Alternative high schools are a lesser-known option that can offer non-traditional instruction. This especially helps students who would not complete their credit hour requirements due to missed or failed classes. If you’re a current student struggling with issues like attendance or grades, check out alternative high school options in your district.


The GED and a high school diploma have similar academic material. This includes foundational benchmarks for reading, writing, and math.

The GED includes social studies and science. But it won’t have separate tests for elective subjects such as STEM, business, art, and foreign language.

It also won’t include extracurriculars such as music, drama, or sports. If you’re exploring college scholarships, the lack of extracurriculars and electives can affect some of your options (although a GED can open up other options).

High school classes will also have a much higher coursework load than a GED, even if your state requires prep courses. Standard coursework includes daily assignments, tests, and large projects. High schools also average up to 17.5 hours of homework a week.

Completion Time

Most public high schools have very limited options to skip subjects you already mastered. Even if your state requires prep work, a GED is generally much faster.

You may complete all your GED tests in one day. Standard public high schools require 3-4 years of instruction. Generally, you can only shorten this time if you are in a special program or taking flexible classes in an alternate form of schooling.


The GED consists of 4 main tests for each knowledge area. Each test has its own timer and score. GED prep courses may consist of pre-tests and post-tests that make sure you’ve mastered the material before taking the official tests.

High school will consist of numerous tests to help you learn. This means regular tests such as pop quizzes, practice tests, and exit exams. Many high schools also use midterms and final exams.

States also have their own assessment tests. For example, Texas uses the State of Texas Assessment of Academic Readiness (STAAR) system to check student performance at grade level.


A high school diploma is universal. It’s considered the standard high school credential. The GED is accepted in most places, but acceptance can still come with caveats.

1. Education

The GED is considered valid by over 98% of colleges. Even Ivy League schools will accept admissions from GED candidates.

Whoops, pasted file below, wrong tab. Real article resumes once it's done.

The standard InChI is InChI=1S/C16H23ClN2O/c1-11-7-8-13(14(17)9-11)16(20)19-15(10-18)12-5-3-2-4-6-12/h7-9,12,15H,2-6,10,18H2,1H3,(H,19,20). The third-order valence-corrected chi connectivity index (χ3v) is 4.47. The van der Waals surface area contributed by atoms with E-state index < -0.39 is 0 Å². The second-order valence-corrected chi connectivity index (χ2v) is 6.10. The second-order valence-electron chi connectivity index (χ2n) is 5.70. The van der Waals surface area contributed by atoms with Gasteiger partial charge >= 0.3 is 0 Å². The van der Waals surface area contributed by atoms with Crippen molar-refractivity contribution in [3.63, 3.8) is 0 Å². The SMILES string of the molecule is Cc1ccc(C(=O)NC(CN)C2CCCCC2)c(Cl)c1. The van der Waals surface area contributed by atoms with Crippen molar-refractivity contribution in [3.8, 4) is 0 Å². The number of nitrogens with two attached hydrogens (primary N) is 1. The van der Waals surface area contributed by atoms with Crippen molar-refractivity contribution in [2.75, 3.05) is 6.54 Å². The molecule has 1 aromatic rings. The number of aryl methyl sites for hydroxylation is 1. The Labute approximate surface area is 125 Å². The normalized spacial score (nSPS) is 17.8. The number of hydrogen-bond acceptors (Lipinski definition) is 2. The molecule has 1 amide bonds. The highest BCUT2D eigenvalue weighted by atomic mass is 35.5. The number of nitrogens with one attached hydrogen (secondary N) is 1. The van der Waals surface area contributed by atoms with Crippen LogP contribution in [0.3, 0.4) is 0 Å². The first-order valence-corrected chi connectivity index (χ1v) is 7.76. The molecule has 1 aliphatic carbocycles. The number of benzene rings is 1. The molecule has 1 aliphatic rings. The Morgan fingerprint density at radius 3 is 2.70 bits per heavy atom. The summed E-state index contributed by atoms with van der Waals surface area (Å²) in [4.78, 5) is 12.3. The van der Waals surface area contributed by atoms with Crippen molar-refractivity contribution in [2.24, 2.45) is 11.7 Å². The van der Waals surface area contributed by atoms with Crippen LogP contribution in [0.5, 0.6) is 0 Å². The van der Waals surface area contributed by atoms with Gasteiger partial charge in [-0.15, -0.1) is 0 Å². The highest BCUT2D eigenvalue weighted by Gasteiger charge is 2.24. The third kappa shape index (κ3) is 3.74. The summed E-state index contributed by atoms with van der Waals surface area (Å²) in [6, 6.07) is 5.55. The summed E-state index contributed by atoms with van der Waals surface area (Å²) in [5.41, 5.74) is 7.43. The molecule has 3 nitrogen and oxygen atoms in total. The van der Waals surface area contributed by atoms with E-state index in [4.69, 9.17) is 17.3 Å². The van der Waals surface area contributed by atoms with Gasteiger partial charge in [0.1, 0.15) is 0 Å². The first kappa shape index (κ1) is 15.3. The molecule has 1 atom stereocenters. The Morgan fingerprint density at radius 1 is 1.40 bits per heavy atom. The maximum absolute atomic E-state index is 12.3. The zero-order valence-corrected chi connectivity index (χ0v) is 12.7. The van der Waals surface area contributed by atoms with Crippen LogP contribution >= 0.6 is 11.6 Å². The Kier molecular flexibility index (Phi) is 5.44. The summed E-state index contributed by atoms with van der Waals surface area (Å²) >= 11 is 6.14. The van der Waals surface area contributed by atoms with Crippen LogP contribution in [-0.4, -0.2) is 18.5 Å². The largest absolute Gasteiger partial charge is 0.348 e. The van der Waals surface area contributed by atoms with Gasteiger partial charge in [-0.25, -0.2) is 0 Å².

A GED can require you to take additional placement tests, however, or limit admission to certain programs. If you have a specific college program already in mind, verify they accept GED candidates or find out their conditions for acceptance.

2. Employment

A GED can also affect your employment in both private and public sectors. For example, the military caps GED holders to a certain percentage. They must also score higher on the ASVAB to be enlistment eligible.

Some branches are stricter on GED acceptance than others. The Army accepts the most, while the Air Force admits only around 1% of GED candidates. If you have dreams of being an Air Force officer, a GED can make this pathway more difficult (although still not impossible.)

How to Get a GED

The GED is more flexible to unusual life situations. It’s a valid alternative if high school isn’t a realistic option. There are even many successful celebrities, politicians, and athletes with a GED.

Most states offer the GED test at reduced or even free prices. Some private non-profits will pay test fees for certain candidates. If you decide to get your GED, there are lots of organizations that want you to succeed and can provide resources to help.

GED Prep

GED prep is very straightforward. Don’t pay hundreds of dollars to prepare for the GED test. There are numerous free guides and tools instead.

Union Test Prep offers free GED practice tests, study guides, and flashcards, for example. Studying for the GED test in advance will help you feel more familiar with the types of questions you will encounter on test day. Preparing can also save you time and money by avoiding retakes.

Official GED Test

Once you’re ready to take the official GED test, contact your state program. They’ll have the info you need about testing centers and qualifications.

You’re also allowed re-takes until you pass, so don’t stress! It doesn’t matter how difficult your journey to the GED was, all that matters is you pass it eventually and earn your high school credential.

This proves to employers and educators you can perform at the high school level, even if other factors have previously gotten in the way of your high school diploma. A GED may be all you need to start the college program and/or career of your dreams.

Get Started on Your Success Today!

The GED is for everyone, no matter their life situation. If a high school diploma isn’t practical for you, the GED test will keep your educational and employment options open.

Are you still searching for premium GED prep resources? Take advantage of all the free study tools our site has to offer! Create your free account today!